Easily the most photographed location in Jersey, Gorey Castle (later to be named Mont Orgueil) owes its origins to those pesky French. While King John of England was also Duke of Normandy, our French island (which shortly afterwards became British) was a peaceful backwater. When John lost his Norman possessions and Jersey opted to stay loyal to John, trouble was in the offing. In 1212 there is first mention of a defensive castle here at Gorey, 14 miles from the Normandy coast.
Though the French were a constant nuisance in the centuries to follow, Mont Orgueil was never taken by force. But in the 1500s the castle became vulnerable to cannon fire from higher ground and was superseded by Elizabeth Castle. Only thanks to Sir Walter Raleigh, Governor of Jersey 1600 – 1603, was it saved from demolition.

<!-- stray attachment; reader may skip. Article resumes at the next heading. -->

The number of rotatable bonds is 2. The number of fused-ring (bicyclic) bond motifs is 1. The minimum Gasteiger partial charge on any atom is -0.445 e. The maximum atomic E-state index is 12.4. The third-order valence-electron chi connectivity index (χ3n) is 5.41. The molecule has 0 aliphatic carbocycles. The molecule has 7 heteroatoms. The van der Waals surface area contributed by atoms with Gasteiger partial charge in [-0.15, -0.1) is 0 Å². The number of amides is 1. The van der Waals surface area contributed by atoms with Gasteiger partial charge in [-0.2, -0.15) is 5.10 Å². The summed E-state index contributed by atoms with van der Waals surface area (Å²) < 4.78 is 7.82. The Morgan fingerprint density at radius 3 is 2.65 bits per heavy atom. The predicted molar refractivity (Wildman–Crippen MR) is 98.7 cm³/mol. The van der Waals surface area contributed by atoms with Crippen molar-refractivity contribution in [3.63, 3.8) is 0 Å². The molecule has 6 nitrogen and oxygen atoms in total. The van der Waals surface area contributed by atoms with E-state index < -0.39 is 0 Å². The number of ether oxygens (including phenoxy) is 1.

Gorey and its little harbour were transformed in the early 19th century by a lively oyster fishing trade and, later, a shipbuilding industry along its shores. The 20th century saw mass tourism and this was a hugely popular spot.
These days Gorey is quieter, but in easy reach for a walk around the harbour area or a visit to its bars and restaurants. Of course Mont Orgueil is normally open to visitors and it’s my pleasure to be one of the volunteer tour guides there.